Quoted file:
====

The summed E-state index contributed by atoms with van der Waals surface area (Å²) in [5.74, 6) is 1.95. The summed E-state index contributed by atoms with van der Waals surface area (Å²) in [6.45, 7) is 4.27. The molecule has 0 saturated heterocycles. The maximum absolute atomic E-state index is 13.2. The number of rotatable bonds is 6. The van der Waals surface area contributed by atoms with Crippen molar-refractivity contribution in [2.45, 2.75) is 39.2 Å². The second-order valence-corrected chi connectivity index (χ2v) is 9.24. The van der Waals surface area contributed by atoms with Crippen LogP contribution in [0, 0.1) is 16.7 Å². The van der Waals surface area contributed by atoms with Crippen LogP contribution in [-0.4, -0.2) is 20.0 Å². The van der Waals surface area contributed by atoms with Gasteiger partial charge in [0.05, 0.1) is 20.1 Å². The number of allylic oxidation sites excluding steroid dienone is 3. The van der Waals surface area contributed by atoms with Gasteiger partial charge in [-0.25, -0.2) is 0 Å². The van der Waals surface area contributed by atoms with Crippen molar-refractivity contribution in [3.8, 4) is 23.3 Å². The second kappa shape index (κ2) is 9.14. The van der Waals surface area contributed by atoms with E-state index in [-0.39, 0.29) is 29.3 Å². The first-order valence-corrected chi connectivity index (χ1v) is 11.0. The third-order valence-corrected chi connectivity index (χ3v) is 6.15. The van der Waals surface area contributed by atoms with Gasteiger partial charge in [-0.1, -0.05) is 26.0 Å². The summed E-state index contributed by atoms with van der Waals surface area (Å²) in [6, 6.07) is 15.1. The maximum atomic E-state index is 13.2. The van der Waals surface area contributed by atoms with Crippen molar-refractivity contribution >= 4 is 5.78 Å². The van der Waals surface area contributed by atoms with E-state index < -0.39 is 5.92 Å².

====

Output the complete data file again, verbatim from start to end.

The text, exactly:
The summed E-state index contributed by atoms with van der Waals surface area (Å²) in [5.74, 6) is 1.95. The summed E-state index contributed by atoms with van der Waals surface area (Å²) in [6.45, 7) is 4.27. The molecule has 0 saturated heterocycles. The maximum absolute atomic E-state index is 13.2. The number of rotatable bonds is 6. The van der Waals surface area contributed by atoms with Crippen molar-refractivity contribution in [2.45, 2.75) is 39.2 Å². The second-order valence-corrected chi connectivity index (χ2v) is 9.24. The van der Waals surface area contributed by atoms with Crippen LogP contribution in [0, 0.1) is 16.7 Å². The van der Waals surface area contributed by atoms with Crippen LogP contribution in [-0.4, -0.2) is 20.0 Å². The van der Waals surface area contributed by atoms with Gasteiger partial charge in [0.05, 0.1) is 20.1 Å². The number of allylic oxidation sites excluding steroid dienone is 3. The van der Waals surface area contributed by atoms with Gasteiger partial charge in [-0.25, -0.2) is 0 Å². The van der Waals surface area contributed by atoms with Crippen molar-refractivity contribution in [3.8, 4) is 23.3 Å². The second kappa shape index (κ2) is 9.14. The van der Waals surface area contributed by atoms with E-state index in [-0.39, 0.29) is 29.3 Å². The first-order valence-corrected chi connectivity index (χ1v) is 11.0. The third-order valence-corrected chi connectivity index (χ3v) is 6.15. The van der Waals surface area contributed by atoms with Gasteiger partial charge in [-0.1, -0.05) is 26.0 Å². The summed E-state index contributed by atoms with van der Waals surface area (Å²) in [6, 6.07) is 15.1. The maximum atomic E-state index is 13.2. The van der Waals surface area contributed by atoms with Crippen molar-refractivity contribution >= 4 is 5.78 Å². The van der Waals surface area contributed by atoms with E-state index < -0.39 is 5.92 Å².